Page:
A Northern Arizona University astronomer who studies the atmospheres of solar system worlds, exoplanets and brown dwarfs has been recognized for his academic leadership and the quality and innovation of his research. The Research Corporation for Science Advancement (RCSA) recently named Tyler Robinson, assistant professor in NAU’s Department of Astronomy and Planetary Science, a 2021… Read more
Three Ph.D. students in Northern Arizona University’s Department of Astronomy and Planetary Science have been awarded grants through the Future Investigators in NASA Earth and Space Science and Technology (FINESST) program. The funding—up to $135,000 total per student for up to three years—supports graduate student-designed research projects that help further NASA’s Science Mission Directorate interests in Earth sciences, heliophysics, planetary science and astrophysics.
Anthony Maue,… Read more
Scientists are creating ways to compile and interpret an abundance of high-resolution satellite images on a continental scale to better understand Antarctica, Arizona and the world.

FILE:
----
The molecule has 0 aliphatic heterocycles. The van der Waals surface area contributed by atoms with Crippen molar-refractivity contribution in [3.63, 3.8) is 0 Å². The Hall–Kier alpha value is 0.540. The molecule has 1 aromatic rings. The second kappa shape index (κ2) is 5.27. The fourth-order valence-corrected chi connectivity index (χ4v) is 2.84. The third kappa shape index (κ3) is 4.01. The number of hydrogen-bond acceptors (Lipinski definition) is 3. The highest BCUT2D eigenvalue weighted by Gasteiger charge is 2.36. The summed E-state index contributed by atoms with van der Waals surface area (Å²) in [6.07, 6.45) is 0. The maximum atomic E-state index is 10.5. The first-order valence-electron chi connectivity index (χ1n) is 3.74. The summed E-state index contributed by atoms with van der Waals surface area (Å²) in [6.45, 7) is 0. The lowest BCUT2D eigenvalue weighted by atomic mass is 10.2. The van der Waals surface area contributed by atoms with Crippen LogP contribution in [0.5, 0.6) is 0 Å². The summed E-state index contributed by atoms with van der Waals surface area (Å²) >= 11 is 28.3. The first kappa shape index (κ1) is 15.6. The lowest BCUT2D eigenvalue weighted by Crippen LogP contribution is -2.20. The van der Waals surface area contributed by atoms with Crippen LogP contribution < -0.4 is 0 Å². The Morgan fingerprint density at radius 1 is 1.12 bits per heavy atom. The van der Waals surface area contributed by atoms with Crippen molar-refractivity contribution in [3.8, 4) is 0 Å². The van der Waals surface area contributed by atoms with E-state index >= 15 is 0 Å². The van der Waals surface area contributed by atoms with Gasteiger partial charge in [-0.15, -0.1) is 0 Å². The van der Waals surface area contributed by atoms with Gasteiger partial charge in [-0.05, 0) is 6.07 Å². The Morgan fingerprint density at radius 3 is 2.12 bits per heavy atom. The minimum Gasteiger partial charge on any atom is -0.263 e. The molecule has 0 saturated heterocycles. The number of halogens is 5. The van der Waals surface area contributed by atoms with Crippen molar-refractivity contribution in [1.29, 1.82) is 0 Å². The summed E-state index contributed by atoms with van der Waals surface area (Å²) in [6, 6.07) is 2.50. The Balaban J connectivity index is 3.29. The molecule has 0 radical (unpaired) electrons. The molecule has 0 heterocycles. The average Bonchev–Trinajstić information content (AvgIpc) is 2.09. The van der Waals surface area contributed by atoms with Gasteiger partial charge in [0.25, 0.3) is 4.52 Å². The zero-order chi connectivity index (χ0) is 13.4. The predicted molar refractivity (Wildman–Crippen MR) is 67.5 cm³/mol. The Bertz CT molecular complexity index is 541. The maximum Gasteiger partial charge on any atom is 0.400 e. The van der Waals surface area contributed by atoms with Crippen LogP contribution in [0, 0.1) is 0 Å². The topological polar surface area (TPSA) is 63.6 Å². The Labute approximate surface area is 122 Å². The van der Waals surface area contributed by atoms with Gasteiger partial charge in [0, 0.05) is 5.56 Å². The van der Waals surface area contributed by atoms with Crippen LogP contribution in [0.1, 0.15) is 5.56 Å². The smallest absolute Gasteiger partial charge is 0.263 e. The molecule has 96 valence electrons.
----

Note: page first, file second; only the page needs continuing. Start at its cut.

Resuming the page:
The same sophisticated satellite imaging techniques being developed to map and identify the size and composition of uncharted land… Read more
Chad Trujillo, assistant professor at Northern Arizona University, has been awarded the 2019 Paolo Farinella Prize by the Europlanet Society for his contributions in the field of planetary science concerning “The Trans-Neptunian Population.”
Along with collaborator Scott Sheppard from the Carnegie Institution for Science, Trujillo was honored at an award ceremony on Sept.… Read more
Jan. 4, 2019
A team of astronomers, including Northern Arizona University scientist Chad Trujillo, earlier this week announced their discovery of an object at about 120 astronomical units (AU) from Earth—the farthest observed object in the solar system. One AU represents the distance between the Earth and the Sun, approximately 93 million miles.
Nicknamed “Farout” by the discovery team—and formally designated 2018 VG18 by the International… Read more
Nov. 14, 2018
In November 2017, a team of scientists pointed NASA’s Spitzer Space Telescope toward a comet-like object known as ’Oumuamua—the first interstellar body ever found in our solar system—but the object proved too faint for the infrared telescope to detect.
Though initially disappointing, this non-detection of ’Oumuamua eventually provided new information about the cosmic interloper, according… Read more